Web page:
Democrats in the U.S. House of Representatives made good on a campaign promise on Wednesday, passing legislation that would effectively reinstate in its entirety the 2015 Open Internet Order — rules that, for a brief time, ensured net neutrality was the law of the land.
The bill passed in a 232-190 vote, with only one Republican voting in favour of the legislation.
The Save the Internet Act, introduced by Congressman Michael Doyle Jr. last month, would codify into law consumer protections that existed prior to the Federal Communications Commission’s December 2017 repeal of its net neutrality rules.
The bill prohibits broadband-access providers such as AT&T and Comcast from blocking or slowing internet content or offering select businesses so-called “fast lanes.”
The bill would restore the FCC’s authority to govern internet providers under Title II of the Communications Act, which is the GOP’s primary objection to the bill. Democrats argue that without Title II-based rules, there would be no “cop on the beat” to ensure that the rules are enforced.
“This legislation not only protects consumers from large corporations, but it also strengthens our economy by promoting innovation and small businesses,” said Doyle. “Net neutrality ensures that any business, no matter how small, gets the same internet at the same speeds as giant corporate interests.”
“That’s only fair,” he said. “There should not be favourites.”
Republicans such as Congressman Greg Walden, the bill’s most vocal opponent, have attempted to cast net neutrality as a “heavy-handed” approach to regulation and—hysterically — as a “government takeover of the internet.”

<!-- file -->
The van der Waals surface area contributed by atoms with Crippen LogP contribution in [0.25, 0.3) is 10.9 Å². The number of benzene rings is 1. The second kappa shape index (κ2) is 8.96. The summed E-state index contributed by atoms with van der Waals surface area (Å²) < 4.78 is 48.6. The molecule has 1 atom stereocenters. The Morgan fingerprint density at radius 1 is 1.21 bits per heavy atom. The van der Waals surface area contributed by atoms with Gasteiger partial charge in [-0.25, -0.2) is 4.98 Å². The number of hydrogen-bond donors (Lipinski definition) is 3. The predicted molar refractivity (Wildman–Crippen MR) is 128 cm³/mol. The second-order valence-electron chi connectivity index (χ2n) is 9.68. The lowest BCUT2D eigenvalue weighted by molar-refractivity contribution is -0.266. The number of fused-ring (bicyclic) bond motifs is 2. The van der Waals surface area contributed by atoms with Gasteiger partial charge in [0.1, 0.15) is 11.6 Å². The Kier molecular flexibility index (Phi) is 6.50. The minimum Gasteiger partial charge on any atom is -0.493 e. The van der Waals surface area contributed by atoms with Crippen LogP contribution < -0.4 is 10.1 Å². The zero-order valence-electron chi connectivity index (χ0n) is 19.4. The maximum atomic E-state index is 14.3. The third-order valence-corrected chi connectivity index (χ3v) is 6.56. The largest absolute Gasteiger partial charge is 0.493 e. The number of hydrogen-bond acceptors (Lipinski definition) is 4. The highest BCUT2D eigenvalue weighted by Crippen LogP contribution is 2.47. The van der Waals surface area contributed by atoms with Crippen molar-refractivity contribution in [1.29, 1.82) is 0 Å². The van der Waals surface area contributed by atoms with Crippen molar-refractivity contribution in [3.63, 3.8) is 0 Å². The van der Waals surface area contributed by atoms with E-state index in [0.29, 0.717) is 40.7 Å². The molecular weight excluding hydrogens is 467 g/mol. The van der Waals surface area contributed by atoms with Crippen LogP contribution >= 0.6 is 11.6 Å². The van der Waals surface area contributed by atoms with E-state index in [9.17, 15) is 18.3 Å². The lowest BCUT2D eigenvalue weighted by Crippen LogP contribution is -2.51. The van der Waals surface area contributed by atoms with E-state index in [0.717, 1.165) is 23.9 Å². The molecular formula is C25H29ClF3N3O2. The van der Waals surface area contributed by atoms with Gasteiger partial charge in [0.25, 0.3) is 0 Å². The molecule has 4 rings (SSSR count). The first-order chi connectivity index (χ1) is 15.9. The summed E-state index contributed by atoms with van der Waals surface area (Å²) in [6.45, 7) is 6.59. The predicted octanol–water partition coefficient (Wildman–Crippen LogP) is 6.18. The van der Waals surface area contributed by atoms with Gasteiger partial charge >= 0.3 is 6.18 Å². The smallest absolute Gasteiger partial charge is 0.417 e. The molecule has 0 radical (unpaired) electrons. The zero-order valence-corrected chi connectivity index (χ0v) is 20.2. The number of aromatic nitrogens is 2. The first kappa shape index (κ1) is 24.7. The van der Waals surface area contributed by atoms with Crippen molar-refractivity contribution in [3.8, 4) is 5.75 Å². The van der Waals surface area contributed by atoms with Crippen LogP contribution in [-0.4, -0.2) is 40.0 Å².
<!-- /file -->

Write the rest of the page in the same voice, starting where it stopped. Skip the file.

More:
The criticisms, however, belie the fact that broadband providers are not themselves “the internet,” and, in fact, the bill grants the government no authority to control what’s on it.
Walden and other detractors have also falsely claimed—even as recently as this morning—that the bill would lay the ground for future taxation of broadband access, even though doing so would be illegal. Under the Internet Tax Freedom Act of 1998, federal, state, and local governments are prohibited from taxing internet access.
Promises by the FCC’s chairman, Ajit Pai, that repealing the net neutrality rules would spur a new era of investment in the nation’s broadband infrastructure have fallen flat. Since the repeal, network investment has fallen and major telecoms have laid off thousands of workers.
In an era in which Americans seem sharply divided on nearly every issue of political consequence, net neutrality is a unifying issue. As oft-cited by Democratic lawmakers, some 86 per cent of Americans oppose the Trump administration’s decision to dismantle the Obama-era rules, including 82 per cent of Republicans, according to a 2018 survey by the Program for Public Consultation at the University of Maryland.
I've been banging this drum — but it is worth stating that 92% of Americans want new privacy laws, and over 80% want Net Neutrality laws — Congress's inability to do either is "an oppression of the supermajority"
— Tim Wu (@superwuster) April 10, 2019
But as the ability of net neutrality to drive voters to the ballot box on Election Day remains purely hypothetical, Republicans have largely ignored the will of constituents, opting instead to carry water for some of the country’s most widely despised corporations.
The future of the Save the Internet Act remains up in the air, as Majority Leader Mitch McConnell has promised the bill will be “dead on arrival in the Senate.”
Last year, three Republican senators — Susan Collins of Maine, John Kennedy of Louisiana, and Lisa Murkowski of Alaska — broke ranks and supported a resolution to reinstate the 2015 rules.
The White House on Monday threatened to veto the bill. Even with the aid of the Senate’s two Independents, Democrats would need to wrangle an additional 10 Republican votes to override a veto.